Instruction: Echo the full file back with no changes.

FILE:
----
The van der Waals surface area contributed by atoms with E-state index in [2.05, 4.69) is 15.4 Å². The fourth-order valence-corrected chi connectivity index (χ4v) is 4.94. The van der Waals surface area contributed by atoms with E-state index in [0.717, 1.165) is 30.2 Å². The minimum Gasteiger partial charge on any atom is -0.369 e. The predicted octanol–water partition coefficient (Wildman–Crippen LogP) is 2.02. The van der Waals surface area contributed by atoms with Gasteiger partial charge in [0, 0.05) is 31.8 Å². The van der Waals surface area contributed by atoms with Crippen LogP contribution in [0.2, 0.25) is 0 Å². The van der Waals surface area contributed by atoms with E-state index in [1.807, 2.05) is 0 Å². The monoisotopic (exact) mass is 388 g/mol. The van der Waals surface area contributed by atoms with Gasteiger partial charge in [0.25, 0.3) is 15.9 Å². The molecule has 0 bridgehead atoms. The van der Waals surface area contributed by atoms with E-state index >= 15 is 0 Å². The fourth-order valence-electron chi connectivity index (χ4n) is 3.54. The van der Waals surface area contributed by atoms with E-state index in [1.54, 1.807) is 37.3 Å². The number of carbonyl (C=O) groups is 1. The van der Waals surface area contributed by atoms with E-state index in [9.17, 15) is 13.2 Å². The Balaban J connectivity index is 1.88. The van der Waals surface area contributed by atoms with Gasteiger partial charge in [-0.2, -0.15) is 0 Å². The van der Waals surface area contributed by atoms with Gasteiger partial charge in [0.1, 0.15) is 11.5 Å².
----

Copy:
The van der Waals surface area contributed by atoms with E-state index in [2.05, 4.69) is 15.4 Å². The fourth-order valence-corrected chi connectivity index (χ4v) is 4.94. The van der Waals surface area contributed by atoms with E-state index in [0.717, 1.165) is 30.2 Å². The minimum Gasteiger partial charge on any atom is -0.369 e. The predicted octanol–water partition coefficient (Wildman–Crippen LogP) is 2.02. The van der Waals surface area contributed by atoms with Gasteiger partial charge in [0, 0.05) is 31.8 Å². The van der Waals surface area contributed by atoms with Crippen LogP contribution in [0.2, 0.25) is 0 Å². The van der Waals surface area contributed by atoms with E-state index in [1.807, 2.05) is 0 Å². The monoisotopic (exact) mass is 388 g/mol. The van der Waals surface area contributed by atoms with Gasteiger partial charge in [0.25, 0.3) is 15.9 Å². The molecule has 0 bridgehead atoms. The van der Waals surface area contributed by atoms with E-state index >= 15 is 0 Å². The fourth-order valence-electron chi connectivity index (χ4n) is 3.54. The van der Waals surface area contributed by atoms with E-state index in [1.54, 1.807) is 37.3 Å². The number of carbonyl (C=O) groups is 1. The van der Waals surface area contributed by atoms with E-state index in [9.17, 15) is 13.2 Å². The Balaban J connectivity index is 1.88. The van der Waals surface area contributed by atoms with Gasteiger partial charge in [-0.2, -0.15) is 0 Å². The van der Waals surface area contributed by atoms with Gasteiger partial charge in [0.1, 0.15) is 11.5 Å².